This works as a queue to receive incoming messages, store them temporarily and pass them to its coupled actor when the actor is ready for message execution. The actor is to receive the message one at a time, execute its task and alter its state if necessary. Mailbox implements mailbox.Inbound interface.

  • Default mailbox … mailbox.defaultMailbox not only receives incoming messages as a mailbox.Inbound implementation, but also coordinates the actor invocation schedule with its mailbox.Dispatcher implementation entity. This mailbox also contains mailbox.MessageInvoker implementation as its entity and its methods are called by mailbox.Dispatcher for actor invocation purpose. actor.localContext implements mailbox.MessageInvoker.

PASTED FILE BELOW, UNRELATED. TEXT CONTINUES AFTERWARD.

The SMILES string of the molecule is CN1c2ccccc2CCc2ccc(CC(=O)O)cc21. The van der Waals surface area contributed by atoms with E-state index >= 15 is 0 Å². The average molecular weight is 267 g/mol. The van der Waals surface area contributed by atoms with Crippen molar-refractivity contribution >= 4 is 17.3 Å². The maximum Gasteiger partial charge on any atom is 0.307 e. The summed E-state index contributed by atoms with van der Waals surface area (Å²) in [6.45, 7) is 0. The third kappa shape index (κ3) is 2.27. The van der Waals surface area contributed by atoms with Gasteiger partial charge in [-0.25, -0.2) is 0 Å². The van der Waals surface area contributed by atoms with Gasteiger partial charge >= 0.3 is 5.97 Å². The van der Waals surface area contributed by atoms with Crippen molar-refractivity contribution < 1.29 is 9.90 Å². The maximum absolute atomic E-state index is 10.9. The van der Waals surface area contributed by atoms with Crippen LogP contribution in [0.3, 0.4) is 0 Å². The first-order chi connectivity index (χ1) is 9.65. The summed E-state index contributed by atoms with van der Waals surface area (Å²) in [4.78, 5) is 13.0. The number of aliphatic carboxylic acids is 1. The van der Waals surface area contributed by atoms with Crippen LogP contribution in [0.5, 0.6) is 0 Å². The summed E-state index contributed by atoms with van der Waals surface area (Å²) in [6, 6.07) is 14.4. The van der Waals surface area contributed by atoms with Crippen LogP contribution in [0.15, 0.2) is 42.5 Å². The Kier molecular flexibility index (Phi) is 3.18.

This is equivalent to Akka’s ActorCoontext. This contains contextual information and contextual methods for the underlying actor such as below:

  • References to watching actors and methods to watch/unwatch other actors
  • A reference to the actor who sent the currently processing message and a method to access to this
  • Methods to pass a message to another actor
  • etc…


Zero or more pre-registered procedures can be executed around actor invocation, which enables an AOP-like approach to modify behavior.

  • Inbound middleware … actor.InboundMiddleware is a middleware that is executed on message reception. A developer may register one or more middleware via Props.WithMiddleware().